Back-to-school: 8 ways for your child to get more out of a student planner!

Ever since Grade 2, my kids have come home with a 1 inch thick bound notebook referred to as “The Agenda”.  It began as a rather heavy note-taking device between teacher and parent, and progressed to be a place for noting the day’s homework.

If your school provides a “planner”, it may have these elements.

If not, keep them in mind when choosing one:

Information particular to the school – rules and guidelines

General Information related to a particular theme such as healthy living or being environmentally conscious

Daily Space – usually a week at a time

Monthly Calendars throughout

Sizes will likely vary – larger for the little ones who are able to print, and progressively smaller for older kids with improved penmanship…although I wonder if that is working as I see less focus on handwriting skills as we move steadfastly towards keyboards.

While noble in its intent, I have found the agendas often only partially used.  Here are some ways your child can get more mileage out of their planner:

  1. Label it – on the outside for quick recognition

  2. Reprint the schedule and tape it to the inside front or back cover. It is often buried somewhere inside, and this simple step will make it easy to find.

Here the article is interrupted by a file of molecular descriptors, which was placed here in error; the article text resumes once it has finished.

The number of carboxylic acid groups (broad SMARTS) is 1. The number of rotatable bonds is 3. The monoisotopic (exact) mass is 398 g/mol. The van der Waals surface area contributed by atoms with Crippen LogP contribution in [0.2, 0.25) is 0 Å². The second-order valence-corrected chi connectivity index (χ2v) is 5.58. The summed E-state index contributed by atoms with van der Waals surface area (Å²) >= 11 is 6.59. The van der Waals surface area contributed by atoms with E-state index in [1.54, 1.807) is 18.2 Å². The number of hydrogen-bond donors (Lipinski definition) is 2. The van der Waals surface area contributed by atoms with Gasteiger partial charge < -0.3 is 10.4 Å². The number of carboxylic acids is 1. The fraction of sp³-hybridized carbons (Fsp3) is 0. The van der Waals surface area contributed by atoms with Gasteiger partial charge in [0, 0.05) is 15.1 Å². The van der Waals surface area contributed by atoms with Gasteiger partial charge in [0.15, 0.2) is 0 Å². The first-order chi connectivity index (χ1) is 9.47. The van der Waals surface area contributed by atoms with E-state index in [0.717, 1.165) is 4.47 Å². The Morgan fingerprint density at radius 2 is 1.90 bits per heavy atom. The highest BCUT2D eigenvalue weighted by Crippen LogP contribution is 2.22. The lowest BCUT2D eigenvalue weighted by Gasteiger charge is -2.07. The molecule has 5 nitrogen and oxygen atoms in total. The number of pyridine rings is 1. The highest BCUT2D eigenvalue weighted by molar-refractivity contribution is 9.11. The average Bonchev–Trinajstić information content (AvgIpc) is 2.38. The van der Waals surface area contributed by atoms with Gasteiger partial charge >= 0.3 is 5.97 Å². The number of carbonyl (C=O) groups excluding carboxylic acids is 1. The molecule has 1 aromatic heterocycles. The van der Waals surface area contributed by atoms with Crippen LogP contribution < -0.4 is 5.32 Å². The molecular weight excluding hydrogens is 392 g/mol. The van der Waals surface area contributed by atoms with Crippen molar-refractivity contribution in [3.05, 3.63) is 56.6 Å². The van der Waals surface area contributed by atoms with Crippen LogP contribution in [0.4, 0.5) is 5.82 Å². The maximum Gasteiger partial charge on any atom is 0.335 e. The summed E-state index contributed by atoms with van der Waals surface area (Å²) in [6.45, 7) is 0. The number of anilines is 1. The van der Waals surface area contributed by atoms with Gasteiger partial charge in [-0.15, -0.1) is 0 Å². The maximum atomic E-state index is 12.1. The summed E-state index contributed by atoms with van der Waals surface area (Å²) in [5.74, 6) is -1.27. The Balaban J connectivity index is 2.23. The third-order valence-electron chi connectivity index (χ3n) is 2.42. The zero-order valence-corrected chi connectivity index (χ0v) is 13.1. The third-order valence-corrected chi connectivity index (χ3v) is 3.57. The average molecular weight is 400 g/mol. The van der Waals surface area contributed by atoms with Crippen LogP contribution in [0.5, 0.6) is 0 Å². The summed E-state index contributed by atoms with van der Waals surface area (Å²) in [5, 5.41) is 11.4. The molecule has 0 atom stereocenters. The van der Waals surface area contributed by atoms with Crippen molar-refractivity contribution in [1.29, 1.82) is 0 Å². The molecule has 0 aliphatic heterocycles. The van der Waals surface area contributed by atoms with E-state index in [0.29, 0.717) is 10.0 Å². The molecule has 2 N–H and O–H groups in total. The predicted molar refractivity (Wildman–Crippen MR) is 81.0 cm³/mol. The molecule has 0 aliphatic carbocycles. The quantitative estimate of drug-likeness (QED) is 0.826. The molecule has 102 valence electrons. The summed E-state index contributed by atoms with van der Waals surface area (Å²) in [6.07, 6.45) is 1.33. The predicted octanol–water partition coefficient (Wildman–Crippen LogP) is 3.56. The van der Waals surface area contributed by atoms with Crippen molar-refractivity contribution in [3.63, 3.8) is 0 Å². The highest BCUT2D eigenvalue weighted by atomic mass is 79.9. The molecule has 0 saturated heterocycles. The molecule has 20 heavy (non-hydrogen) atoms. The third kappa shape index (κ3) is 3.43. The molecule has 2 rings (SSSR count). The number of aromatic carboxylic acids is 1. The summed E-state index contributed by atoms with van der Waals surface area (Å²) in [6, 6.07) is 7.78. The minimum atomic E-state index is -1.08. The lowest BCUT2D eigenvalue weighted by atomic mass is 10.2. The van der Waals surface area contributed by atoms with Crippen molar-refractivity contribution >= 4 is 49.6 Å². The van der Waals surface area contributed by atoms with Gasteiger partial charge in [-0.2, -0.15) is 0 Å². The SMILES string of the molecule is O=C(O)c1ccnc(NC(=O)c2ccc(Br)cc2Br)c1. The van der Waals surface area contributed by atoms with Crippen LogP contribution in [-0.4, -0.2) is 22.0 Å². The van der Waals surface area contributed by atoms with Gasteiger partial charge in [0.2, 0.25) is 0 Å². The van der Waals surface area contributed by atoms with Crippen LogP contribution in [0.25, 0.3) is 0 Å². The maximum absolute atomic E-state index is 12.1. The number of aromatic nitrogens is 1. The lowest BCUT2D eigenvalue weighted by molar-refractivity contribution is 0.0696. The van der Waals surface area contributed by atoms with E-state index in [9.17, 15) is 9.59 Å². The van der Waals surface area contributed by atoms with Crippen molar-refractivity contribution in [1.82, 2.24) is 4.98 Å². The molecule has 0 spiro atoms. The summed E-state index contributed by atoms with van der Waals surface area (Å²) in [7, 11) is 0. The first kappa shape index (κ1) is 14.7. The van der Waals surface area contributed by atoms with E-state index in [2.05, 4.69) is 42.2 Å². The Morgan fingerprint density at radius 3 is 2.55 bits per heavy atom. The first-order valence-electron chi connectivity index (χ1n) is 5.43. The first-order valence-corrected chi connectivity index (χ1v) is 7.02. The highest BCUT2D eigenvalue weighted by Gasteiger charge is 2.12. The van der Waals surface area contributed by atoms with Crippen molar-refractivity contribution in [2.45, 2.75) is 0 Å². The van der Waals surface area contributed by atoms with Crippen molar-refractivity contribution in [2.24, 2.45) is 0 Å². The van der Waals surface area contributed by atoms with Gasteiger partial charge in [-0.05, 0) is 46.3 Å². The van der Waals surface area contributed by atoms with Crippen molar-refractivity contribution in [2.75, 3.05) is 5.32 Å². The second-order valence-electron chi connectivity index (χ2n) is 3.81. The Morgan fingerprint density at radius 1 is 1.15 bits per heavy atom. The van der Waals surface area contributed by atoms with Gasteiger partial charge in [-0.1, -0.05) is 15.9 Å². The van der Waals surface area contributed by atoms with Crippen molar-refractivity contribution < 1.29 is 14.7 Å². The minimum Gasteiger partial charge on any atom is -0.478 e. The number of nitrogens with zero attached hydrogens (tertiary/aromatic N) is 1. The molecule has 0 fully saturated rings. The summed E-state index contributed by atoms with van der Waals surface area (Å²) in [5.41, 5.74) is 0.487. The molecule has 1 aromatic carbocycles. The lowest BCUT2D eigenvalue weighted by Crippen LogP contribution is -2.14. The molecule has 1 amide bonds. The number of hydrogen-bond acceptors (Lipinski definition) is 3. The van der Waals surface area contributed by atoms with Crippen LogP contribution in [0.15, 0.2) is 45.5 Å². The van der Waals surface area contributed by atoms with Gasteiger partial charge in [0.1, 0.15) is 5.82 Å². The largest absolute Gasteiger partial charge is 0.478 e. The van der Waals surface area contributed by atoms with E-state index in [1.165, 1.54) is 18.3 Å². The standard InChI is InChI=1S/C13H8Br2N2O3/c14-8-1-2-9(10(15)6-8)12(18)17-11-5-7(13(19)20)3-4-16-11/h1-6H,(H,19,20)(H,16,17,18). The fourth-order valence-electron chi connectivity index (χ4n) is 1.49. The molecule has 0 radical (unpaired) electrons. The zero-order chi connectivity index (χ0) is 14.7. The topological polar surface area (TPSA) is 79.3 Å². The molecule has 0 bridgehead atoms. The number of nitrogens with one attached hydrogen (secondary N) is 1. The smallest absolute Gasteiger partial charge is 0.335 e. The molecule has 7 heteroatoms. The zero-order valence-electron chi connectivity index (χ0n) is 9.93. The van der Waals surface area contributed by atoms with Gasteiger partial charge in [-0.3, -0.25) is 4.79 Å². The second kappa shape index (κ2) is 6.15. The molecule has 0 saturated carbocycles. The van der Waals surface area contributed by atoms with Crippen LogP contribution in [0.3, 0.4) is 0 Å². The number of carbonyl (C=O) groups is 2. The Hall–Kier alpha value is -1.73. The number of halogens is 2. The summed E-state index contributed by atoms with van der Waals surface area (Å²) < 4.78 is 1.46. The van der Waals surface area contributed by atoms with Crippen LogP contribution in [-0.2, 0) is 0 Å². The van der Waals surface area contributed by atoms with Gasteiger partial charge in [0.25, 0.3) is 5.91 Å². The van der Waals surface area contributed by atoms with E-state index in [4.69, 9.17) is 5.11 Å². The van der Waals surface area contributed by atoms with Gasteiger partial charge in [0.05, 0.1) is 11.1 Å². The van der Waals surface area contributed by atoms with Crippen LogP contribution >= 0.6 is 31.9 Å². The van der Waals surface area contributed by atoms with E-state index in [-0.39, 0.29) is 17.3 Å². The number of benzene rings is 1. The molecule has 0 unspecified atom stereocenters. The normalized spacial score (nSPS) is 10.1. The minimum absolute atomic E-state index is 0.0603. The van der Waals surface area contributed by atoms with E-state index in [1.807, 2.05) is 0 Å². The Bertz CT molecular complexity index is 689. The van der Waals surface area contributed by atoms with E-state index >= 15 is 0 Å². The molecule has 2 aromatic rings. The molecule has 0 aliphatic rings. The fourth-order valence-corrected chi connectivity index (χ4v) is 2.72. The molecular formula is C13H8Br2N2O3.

3. Create a routine for reviewing the planner with your child – to ensure good communication between yourself, your child and his or her teachers.

  4. Use the monthly calendars – have your child write down project due dates and major milestones. This is the view that will give perspective on what’s coming up and keep everyone prepared.

  5. Include school and personal activities in daily spaces – have your child note evening and weekend commitments so he or she can manage around them

  6. Add a sturdy, removable tab to bookmark the current date

  7. Create a ‘to do’ list page and an ‘idea parking lot’ (by attaching lined sticky notes if no such pages exist), so there is one place to look for each of these important mind-freeing lists.

  8. Adopt a reliable process for using the planner –

      1. Record tasks and relevant associated information.

      2. Schedule tasks – plan when work will be done and block off periods of focused time in the calendar. Prioritizing skills will be hard at work here.

      3. Complete work.

      4. Review work and check off tasks that have been completed.

      5. Reschedule activities that still require attention.

Clare Kumar is the founder and Chief Organizer at Streamlife, an organizing company. Clare works with business owners and employees to drive greater productivity and peace of mind through better organization at work and at home. An industry expert, Clare also creates new products to help people remove the ‘bumps’ from their day. If there’s something you do every day that’s slowing you down, she wants to hear from you.

By Adam

September 11, 2012